Goodwill of Western Missouri & Eastern Kansas
Community Needs Assessment Report
Significant gaps in employment, education, income and
workforce development services for the ‘forgotten middle’
Biggest barriers to employment include transportation,
childcare, and lack of education and training
Kansas City, MO (Sept. 13, 2017) – Interim President and CEO Kevin Bentley today announced the release of the Community Assessment report. The report studied Jackson County’s needs and assets within the employment sector and sought to better understand the demographics of the Kansas City metro area in order to better serve the community. The report revealed significant gaps in employment, education, income and workforce development services for the “forgotten middle”, those seeking middle-skill jobs which require education beyond high school but not a four-year degree. The full report can be found online at Goodwill of Western Missouri & Eastern Kansas.
Bentley stated, “Goodwill was eager to take on a comprehensive Community Needs Assessment focused on the employment challenges faced by the disadvantaged and different abled members of the Kansas City community.” He continued, “This report represents both an ending and a beginning. It is the end of an 18 month effort to compile data in a way to identify how workforce development services in Kansas City can have a bigger impact. For Goodwill, it is a beginning as we move into the next phase of mission advancement using this report as a map to guide our journey.”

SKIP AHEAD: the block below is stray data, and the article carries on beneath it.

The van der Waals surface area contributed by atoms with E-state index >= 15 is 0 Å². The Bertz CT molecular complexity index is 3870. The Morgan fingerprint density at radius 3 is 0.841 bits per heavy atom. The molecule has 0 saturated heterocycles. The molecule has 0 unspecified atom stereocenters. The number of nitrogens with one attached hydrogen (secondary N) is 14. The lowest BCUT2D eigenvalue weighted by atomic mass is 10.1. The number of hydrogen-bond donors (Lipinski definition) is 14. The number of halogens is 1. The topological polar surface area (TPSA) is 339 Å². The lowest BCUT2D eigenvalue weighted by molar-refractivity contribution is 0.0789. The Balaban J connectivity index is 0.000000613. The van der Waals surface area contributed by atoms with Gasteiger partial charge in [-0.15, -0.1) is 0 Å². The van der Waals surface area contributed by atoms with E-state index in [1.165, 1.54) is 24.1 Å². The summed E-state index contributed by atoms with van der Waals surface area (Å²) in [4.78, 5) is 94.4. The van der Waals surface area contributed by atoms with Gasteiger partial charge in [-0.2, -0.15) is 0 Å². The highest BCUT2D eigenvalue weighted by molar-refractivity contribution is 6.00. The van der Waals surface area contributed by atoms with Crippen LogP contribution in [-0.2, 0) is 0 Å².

Statistical and informational data for the community needs assessment was gathered through a series of perception surveys (140), community conversations (89), one-on-one community interviews (35), and participation in community meetings (20). In addition, Jackson County demographics and trends were gathered and reviewed.
Despite the lower unemployment rates of approx. 5% in the United States, there are roughly 367,099 in the civilian labor force in Jackson County and 15,441 were unemployed as of April 2017.
The largest gap is within “Missouri’s Forgotten Middle”, a current crisis in Missouri. Middle-skill jobs which require education beyond high school but not a four-year degree make up the largest part of America’s and Missouri’s labor market. Key industries in Missouri are unable to find sufficiently trained workers to fill these jobs. 54% of all Missouri Jobs in 2012 were middle-skill jobs. 47% of the state’s labor force is trained to the middle-skill level.
Workforce Development Services
The State of Missouri is home to 36,722 non-profit organizations; more than double our neighbor Kansas with 17,418. There are 18 certified rehabilitation providers within the Kansas City region and 47 employment service providers. Of the 65 providers spanning both disabilities and workforce development, 70% provide services in the urban core while only about 15% provide services to the rural areas of Jackson County.